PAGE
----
Experience Florida’s Wild Side

July 2023

By Michelle Bearden, Visit Florida

Elly Lamme loves exploring Florida, but the Ellie Schiller Homosassa Springs Wildlife State Park was not high on her list.

“I thought it was a zoo, and I’m not fond of looking at caged wild animals,” says the Netherlands native, who lives part-time in nearby Inverness. “It’s just not my thing.”

But after a friend persuaded her to pay a visit to the park, Lamme came away with an entirely different viewpoint of the 210-acre facility in Citrus County that put her misconceptions to rest.

She learned that the park is actually home to rescued animals and rehabilitated birds and animals native to Florida, with the exception of 55-year-old Lu the hippopotamus, famously declared an honorary citizen of Florida by the late Gov. Lawton Chiles. The park residents, most unable to survive in the wild, now live safely on diets and in habitats as close to their native environments as possible.

Informal educational programs by park volunteers and staff, along with detailed storyboards at each exhibit, gave Lamme insight into the history of the furry and feathered friends that make their home here. Among them are a black bear, Florida panthers, alligators, cougars, red wolves, bobcats, Key deer, gray fox, otters and a dedicated building just for reptiles. A bird lover, Lamme was thrilled by the flamingos, roseate spoonbills, wide-eyed owls, herons, egrets and the majestic hawks and bald eagles.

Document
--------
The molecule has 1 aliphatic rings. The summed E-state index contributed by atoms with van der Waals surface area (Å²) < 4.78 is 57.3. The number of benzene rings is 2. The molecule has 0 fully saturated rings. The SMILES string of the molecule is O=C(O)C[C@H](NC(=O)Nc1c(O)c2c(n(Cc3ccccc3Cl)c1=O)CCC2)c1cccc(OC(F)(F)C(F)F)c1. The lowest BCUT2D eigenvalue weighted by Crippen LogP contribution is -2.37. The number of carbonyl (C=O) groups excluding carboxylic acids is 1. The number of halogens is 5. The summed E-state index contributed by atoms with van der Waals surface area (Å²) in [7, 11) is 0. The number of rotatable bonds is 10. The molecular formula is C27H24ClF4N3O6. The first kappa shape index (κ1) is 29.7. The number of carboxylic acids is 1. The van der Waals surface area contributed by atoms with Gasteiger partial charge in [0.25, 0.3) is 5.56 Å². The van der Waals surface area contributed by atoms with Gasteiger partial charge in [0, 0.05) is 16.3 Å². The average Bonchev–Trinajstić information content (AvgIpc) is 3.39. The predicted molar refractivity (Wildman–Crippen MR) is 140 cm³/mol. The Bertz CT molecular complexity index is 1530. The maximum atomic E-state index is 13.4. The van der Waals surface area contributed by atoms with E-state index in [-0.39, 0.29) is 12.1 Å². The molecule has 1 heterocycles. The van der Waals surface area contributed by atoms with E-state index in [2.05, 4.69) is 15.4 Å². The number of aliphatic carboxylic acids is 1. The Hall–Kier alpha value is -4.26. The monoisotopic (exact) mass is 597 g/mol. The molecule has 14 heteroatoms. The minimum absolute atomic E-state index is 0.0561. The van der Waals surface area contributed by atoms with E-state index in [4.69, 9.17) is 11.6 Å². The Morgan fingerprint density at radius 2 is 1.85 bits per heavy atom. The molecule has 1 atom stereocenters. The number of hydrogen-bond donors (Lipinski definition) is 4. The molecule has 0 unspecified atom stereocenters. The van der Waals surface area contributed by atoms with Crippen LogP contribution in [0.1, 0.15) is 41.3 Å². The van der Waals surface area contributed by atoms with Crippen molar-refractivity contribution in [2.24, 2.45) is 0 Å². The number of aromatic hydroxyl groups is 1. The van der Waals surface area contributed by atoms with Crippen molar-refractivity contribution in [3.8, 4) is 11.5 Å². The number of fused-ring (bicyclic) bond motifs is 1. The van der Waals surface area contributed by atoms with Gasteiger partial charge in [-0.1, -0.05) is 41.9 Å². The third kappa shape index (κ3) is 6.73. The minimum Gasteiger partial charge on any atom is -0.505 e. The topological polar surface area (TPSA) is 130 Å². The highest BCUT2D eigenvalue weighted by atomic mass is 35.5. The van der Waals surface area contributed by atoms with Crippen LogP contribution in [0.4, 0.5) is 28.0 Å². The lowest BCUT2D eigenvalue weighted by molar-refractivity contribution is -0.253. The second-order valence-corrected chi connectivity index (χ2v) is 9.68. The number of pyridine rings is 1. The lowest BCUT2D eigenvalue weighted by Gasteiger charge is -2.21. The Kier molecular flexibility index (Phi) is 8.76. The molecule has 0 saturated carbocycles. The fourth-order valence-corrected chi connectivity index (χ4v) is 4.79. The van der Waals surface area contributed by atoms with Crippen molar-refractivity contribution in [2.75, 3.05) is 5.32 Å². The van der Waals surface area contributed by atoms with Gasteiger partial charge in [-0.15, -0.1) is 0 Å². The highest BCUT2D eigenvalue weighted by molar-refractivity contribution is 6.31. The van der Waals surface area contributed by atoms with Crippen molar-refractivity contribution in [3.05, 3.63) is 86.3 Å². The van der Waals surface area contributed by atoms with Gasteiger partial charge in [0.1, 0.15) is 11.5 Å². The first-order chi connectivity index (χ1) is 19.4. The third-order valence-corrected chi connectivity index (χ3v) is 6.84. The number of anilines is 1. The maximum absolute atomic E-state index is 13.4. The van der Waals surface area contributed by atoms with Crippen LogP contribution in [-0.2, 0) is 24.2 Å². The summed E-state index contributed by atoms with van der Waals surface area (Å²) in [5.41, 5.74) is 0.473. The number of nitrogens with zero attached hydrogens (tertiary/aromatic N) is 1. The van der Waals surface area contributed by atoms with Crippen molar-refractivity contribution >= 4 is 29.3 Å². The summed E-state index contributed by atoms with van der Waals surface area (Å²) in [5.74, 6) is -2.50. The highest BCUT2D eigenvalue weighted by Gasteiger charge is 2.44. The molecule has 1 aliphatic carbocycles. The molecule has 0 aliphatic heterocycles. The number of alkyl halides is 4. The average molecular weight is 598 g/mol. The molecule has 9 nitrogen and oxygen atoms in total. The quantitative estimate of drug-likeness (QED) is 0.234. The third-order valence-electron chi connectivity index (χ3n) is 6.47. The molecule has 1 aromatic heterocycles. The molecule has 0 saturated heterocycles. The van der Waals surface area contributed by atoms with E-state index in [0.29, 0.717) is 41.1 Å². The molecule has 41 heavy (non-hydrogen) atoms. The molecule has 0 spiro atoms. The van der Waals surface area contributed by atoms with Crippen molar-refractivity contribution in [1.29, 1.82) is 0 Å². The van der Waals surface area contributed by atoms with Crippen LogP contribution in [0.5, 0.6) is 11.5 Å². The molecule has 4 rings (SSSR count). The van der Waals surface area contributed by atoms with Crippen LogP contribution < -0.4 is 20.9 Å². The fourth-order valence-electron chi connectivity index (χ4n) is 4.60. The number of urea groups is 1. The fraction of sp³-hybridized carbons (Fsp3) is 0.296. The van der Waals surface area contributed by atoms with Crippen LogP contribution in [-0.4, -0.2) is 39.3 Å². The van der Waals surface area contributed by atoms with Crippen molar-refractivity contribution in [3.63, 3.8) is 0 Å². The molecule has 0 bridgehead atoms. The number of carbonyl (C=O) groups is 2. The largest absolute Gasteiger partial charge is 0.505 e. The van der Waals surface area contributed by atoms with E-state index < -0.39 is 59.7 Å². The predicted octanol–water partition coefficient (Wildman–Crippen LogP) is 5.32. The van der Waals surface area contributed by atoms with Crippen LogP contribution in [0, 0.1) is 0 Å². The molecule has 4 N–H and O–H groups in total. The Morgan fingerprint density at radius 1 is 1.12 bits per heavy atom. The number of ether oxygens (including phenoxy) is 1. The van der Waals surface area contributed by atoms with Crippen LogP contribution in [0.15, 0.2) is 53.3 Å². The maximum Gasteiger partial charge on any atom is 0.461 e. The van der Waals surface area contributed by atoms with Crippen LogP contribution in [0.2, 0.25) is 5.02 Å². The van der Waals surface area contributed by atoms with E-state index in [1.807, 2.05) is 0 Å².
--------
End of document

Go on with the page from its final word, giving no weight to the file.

And getting an up-close and personal view of the massive West Indian manatees feasting on lettuce leaves in the park’s freshwater springs meant she could cross another item off her bucket list.

Best of all, Lamme says, is the ambiance. Visitors can begin with a short pontoon boat ride down Pepper Creek guided by a captain who points out details such as sunbathing turtles, nests of blue herons and the red cedar trees along the shoreline.

Back on land, visitors follow a path on boardwalks and paved trails in a lush tropical setting under a canopy of grand oak, cypress and palm trees. Even on the hottest summer day, there’s the comfort of constant shade on the jungle-like grounds.

Now, Lamme is one of the park’s many devoted fans, calling it a “true hidden treasure” on the state’s Nature Coast.

“Anyone with an interest in what makes Florida unique needs to put this place on a must-see list,” she says. “Once isn’t enough. It’s the kind of place where you can return time and time again and see something different.”